Thursday, November 14, 2013

Stimulant Use for ADHD Varies Widely and Is Tied to Socioeconomics, Physician Supply

There appear to be wide variations across states, regions, and counties in use of stimulants to treat attention-deficit/hyperactivity disorder (ADHD)—especially in primary care, where most patients prescribed stimulants are managed—according to the report "Geographic Variation and Disparity in Stimulant Treatment of Adults and Children in the United States in 2008" in the November Psychiatric Services.

Researchers from Abt Associates, a public-policy and business consulting firm, obtained records of 24.1 million stimulant prescriptions dispensed to insured and uninsured patients from approximately 76% of U.S. retail pharmacies. They found that stimulant treatment prevalence among states varied widely, and the variation among counties was even wider. Two-thirds of the variation among counties in stimulant treatment prevalence was associated with supply of physicians, socioeconomic composition of the population, and, among children, funding for special education.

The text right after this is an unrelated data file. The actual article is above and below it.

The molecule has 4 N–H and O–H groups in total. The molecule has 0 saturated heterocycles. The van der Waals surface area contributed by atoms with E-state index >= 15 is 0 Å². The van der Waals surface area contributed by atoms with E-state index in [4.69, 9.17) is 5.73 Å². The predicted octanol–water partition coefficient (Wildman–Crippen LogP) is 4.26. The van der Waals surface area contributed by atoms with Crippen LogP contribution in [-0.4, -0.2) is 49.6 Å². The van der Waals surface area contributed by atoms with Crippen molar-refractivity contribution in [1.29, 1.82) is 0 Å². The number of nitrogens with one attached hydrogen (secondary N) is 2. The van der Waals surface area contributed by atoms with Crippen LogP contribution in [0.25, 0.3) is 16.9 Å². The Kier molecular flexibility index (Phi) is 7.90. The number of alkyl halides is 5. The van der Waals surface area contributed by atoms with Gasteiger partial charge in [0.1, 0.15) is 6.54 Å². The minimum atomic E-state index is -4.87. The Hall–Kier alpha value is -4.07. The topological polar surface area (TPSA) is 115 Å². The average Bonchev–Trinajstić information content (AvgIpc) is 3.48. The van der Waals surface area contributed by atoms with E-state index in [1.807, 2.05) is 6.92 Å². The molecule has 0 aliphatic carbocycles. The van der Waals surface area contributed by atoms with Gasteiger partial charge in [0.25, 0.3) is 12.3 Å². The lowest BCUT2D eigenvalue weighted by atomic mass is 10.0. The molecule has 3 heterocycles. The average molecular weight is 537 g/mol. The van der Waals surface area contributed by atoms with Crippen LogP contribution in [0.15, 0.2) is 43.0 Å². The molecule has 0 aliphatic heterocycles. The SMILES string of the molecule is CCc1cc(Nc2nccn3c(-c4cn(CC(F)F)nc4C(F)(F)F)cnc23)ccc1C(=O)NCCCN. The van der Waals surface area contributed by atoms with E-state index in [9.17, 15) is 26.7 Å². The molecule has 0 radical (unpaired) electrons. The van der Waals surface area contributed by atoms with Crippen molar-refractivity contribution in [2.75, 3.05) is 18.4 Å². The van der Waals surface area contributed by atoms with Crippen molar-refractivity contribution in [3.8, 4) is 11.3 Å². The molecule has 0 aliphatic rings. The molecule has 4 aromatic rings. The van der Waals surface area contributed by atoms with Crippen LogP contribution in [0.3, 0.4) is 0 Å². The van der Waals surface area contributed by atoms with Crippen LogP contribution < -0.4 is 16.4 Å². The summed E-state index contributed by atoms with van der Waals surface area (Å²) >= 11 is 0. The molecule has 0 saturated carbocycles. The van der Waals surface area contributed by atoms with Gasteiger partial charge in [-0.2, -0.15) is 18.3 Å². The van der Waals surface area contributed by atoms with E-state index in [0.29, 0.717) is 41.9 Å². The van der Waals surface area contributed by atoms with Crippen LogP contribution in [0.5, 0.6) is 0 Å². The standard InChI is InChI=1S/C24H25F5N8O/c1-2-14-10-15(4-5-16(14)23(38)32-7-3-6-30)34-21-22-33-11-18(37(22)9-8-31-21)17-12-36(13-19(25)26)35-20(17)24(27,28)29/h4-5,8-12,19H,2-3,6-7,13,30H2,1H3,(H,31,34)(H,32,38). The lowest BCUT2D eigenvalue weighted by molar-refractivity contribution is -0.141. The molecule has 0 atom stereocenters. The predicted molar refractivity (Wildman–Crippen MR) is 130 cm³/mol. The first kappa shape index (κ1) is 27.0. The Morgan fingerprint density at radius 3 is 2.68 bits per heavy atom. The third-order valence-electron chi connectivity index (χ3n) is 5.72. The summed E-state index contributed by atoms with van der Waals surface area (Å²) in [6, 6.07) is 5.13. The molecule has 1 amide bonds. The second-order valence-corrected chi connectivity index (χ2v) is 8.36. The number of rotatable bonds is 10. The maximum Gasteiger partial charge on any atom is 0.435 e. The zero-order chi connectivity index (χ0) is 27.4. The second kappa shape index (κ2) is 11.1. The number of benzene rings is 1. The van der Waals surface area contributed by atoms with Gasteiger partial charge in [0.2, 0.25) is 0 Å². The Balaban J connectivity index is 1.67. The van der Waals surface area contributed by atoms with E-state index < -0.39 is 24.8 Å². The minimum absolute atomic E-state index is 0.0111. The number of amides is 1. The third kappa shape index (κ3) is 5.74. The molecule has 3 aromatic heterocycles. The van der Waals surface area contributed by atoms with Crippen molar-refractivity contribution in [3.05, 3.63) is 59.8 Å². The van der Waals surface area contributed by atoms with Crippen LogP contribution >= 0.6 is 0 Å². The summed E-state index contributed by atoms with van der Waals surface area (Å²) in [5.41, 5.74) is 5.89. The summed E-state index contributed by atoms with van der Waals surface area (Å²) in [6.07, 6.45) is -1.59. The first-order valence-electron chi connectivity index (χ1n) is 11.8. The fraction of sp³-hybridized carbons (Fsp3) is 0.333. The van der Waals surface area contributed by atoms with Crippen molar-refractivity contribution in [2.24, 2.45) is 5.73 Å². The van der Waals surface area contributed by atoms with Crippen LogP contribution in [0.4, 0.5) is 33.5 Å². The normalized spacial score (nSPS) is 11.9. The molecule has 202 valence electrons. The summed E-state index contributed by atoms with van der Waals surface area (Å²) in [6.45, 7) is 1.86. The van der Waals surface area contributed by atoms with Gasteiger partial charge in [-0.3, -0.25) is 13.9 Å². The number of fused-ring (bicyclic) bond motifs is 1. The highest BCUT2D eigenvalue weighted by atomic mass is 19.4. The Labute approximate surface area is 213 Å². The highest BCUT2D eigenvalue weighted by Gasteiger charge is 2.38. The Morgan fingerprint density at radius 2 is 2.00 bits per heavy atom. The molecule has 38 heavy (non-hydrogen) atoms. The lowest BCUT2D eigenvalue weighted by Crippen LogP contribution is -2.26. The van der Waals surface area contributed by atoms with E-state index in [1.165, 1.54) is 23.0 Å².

“One plausible interpretation of our findings is that physicians, schools, and parents in locales where pediatric treatment rates were closer to the estimated national ADHD prevalence rates are more effective in identifying, diagnosing, and treating ADHD and, perhaps to a lesser extent, other conditions for which stimulants are indicated,” the researchers said. “The strongest predictor of treatment was the availability of physicians in the area—a common finding in studies of geographic variations among other types of medical treatment.”

For more information about the use of medications to treat ADHD, see the Psychiatric News articles, "Blood Pressure Doesn't Spike With Long-term Stimulant Use" and "Teens Not Overmedicated, NIMH Study Finds."

(Image: Tang Yan Song/